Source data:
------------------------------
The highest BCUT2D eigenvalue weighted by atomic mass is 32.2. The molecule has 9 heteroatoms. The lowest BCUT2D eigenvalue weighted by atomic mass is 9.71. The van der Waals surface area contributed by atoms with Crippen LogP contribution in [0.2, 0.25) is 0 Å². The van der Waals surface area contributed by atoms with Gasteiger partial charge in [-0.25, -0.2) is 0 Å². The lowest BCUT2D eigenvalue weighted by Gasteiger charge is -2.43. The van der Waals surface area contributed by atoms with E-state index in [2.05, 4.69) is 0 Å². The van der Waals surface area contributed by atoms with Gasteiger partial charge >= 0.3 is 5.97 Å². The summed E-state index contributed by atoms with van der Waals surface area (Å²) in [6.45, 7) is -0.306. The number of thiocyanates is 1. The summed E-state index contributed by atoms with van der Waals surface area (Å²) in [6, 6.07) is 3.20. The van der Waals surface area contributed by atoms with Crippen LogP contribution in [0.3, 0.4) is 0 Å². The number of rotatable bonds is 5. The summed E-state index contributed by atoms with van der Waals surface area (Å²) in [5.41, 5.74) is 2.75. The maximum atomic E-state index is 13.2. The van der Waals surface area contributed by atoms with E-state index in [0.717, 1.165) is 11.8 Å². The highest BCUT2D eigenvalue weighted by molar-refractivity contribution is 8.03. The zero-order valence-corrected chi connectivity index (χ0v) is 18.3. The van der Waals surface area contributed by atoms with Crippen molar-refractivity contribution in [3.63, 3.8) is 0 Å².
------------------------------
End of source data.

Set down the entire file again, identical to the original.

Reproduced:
The highest BCUT2D eigenvalue weighted by atomic mass is 32.2. The molecule has 9 heteroatoms. The lowest BCUT2D eigenvalue weighted by atomic mass is 9.71. The van der Waals surface area contributed by atoms with Crippen LogP contribution in [0.2, 0.25) is 0 Å². The van der Waals surface area contributed by atoms with Gasteiger partial charge in [-0.25, -0.2) is 0 Å². The lowest BCUT2D eigenvalue weighted by Gasteiger charge is -2.43. The van der Waals surface area contributed by atoms with E-state index in [2.05, 4.69) is 0 Å². The van der Waals surface area contributed by atoms with Gasteiger partial charge >= 0.3 is 5.97 Å². The summed E-state index contributed by atoms with van der Waals surface area (Å²) in [6.45, 7) is -0.306. The number of thiocyanates is 1. The summed E-state index contributed by atoms with van der Waals surface area (Å²) in [6, 6.07) is 3.20. The van der Waals surface area contributed by atoms with Crippen LogP contribution in [0.3, 0.4) is 0 Å². The number of rotatable bonds is 5. The summed E-state index contributed by atoms with van der Waals surface area (Å²) in [5.41, 5.74) is 2.75. The maximum atomic E-state index is 13.2. The van der Waals surface area contributed by atoms with E-state index in [0.717, 1.165) is 11.8 Å². The highest BCUT2D eigenvalue weighted by molar-refractivity contribution is 8.03. The zero-order valence-corrected chi connectivity index (χ0v) is 18.3. The van der Waals surface area contributed by atoms with Crippen molar-refractivity contribution in [3.63, 3.8) is 0 Å².